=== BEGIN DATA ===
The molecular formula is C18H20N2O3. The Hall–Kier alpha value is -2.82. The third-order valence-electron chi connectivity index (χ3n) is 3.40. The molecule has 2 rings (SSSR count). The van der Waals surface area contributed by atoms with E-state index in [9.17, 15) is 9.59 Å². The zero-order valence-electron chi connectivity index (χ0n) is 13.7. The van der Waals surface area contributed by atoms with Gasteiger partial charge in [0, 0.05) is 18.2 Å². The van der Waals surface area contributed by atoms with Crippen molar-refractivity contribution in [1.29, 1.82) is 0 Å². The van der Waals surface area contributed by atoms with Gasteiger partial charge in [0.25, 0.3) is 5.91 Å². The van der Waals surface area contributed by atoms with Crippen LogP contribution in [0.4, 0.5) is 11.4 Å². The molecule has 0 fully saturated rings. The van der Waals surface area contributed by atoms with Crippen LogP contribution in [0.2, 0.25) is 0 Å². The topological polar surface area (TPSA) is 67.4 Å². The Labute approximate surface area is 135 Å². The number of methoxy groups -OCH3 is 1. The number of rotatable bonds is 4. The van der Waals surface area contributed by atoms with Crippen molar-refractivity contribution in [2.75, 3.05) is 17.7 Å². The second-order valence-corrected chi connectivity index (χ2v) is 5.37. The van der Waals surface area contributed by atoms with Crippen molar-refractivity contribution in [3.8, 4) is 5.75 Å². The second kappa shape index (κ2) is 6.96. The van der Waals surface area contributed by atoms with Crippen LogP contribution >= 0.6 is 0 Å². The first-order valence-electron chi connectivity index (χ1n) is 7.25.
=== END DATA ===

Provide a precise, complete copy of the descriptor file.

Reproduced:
The molecular formula is C18H20N2O3. The Hall–Kier alpha value is -2.82. The third-order valence-electron chi connectivity index (χ3n) is 3.40. The molecule has 2 rings (SSSR count). The van der Waals surface area contributed by atoms with E-state index in [9.17, 15) is 9.59 Å². The zero-order valence-electron chi connectivity index (χ0n) is 13.7. The van der Waals surface area contributed by atoms with Gasteiger partial charge in [0, 0.05) is 18.2 Å². The van der Waals surface area contributed by atoms with Crippen molar-refractivity contribution in [1.29, 1.82) is 0 Å². The van der Waals surface area contributed by atoms with Gasteiger partial charge in [0.25, 0.3) is 5.91 Å². The van der Waals surface area contributed by atoms with Crippen LogP contribution in [0.4, 0.5) is 11.4 Å². The molecule has 0 fully saturated rings. The van der Waals surface area contributed by atoms with Crippen LogP contribution in [0.2, 0.25) is 0 Å². The topological polar surface area (TPSA) is 67.4 Å². The Labute approximate surface area is 135 Å². The number of methoxy groups -OCH3 is 1. The number of rotatable bonds is 4. The van der Waals surface area contributed by atoms with Crippen molar-refractivity contribution in [2.75, 3.05) is 17.7 Å². The second-order valence-corrected chi connectivity index (χ2v) is 5.37. The van der Waals surface area contributed by atoms with Crippen molar-refractivity contribution in [3.8, 4) is 5.75 Å². The second kappa shape index (κ2) is 6.96. The van der Waals surface area contributed by atoms with Crippen LogP contribution >= 0.6 is 0 Å². The first-order valence-electron chi connectivity index (χ1n) is 7.25.